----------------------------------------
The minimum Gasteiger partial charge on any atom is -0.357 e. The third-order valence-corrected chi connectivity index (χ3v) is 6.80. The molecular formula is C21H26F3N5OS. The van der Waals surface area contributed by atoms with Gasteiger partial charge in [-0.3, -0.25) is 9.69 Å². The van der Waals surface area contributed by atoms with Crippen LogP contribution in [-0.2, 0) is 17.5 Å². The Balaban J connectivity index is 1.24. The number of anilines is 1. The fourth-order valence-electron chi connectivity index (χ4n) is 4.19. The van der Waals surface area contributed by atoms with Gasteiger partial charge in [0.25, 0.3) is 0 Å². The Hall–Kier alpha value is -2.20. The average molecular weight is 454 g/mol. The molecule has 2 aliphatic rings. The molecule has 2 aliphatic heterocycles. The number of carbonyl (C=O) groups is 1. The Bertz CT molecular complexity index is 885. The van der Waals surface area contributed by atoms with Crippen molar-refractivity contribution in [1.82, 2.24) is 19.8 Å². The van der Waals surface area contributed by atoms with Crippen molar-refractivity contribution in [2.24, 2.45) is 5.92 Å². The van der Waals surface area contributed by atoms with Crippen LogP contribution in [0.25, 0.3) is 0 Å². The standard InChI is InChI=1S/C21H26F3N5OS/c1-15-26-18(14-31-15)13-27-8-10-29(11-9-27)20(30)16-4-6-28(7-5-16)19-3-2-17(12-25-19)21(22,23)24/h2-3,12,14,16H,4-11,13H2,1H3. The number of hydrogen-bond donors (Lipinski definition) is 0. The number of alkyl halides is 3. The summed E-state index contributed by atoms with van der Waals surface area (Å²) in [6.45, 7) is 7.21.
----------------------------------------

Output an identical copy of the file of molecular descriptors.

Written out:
The minimum Gasteiger partial charge on any atom is -0.357 e. The third-order valence-corrected chi connectivity index (χ3v) is 6.80. The molecular formula is C21H26F3N5OS. The van der Waals surface area contributed by atoms with Gasteiger partial charge in [-0.3, -0.25) is 9.69 Å². The van der Waals surface area contributed by atoms with Crippen LogP contribution in [-0.2, 0) is 17.5 Å². The Balaban J connectivity index is 1.24. The number of anilines is 1. The fourth-order valence-electron chi connectivity index (χ4n) is 4.19. The van der Waals surface area contributed by atoms with Gasteiger partial charge in [0.25, 0.3) is 0 Å². The Hall–Kier alpha value is -2.20. The average molecular weight is 454 g/mol. The molecule has 2 aliphatic rings. The molecule has 2 aliphatic heterocycles. The number of carbonyl (C=O) groups is 1. The Bertz CT molecular complexity index is 885. The van der Waals surface area contributed by atoms with Crippen molar-refractivity contribution in [1.82, 2.24) is 19.8 Å². The van der Waals surface area contributed by atoms with Crippen molar-refractivity contribution in [2.24, 2.45) is 5.92 Å². The van der Waals surface area contributed by atoms with Crippen LogP contribution in [0.25, 0.3) is 0 Å². The standard InChI is InChI=1S/C21H26F3N5OS/c1-15-26-18(14-31-15)13-27-8-10-29(11-9-27)20(30)16-4-6-28(7-5-16)19-3-2-17(12-25-19)21(22,23)24/h2-3,12,14,16H,4-11,13H2,1H3. The number of hydrogen-bond donors (Lipinski definition) is 0. The number of alkyl halides is 3. The summed E-state index contributed by atoms with van der Waals surface area (Å²) in [6.45, 7) is 7.21.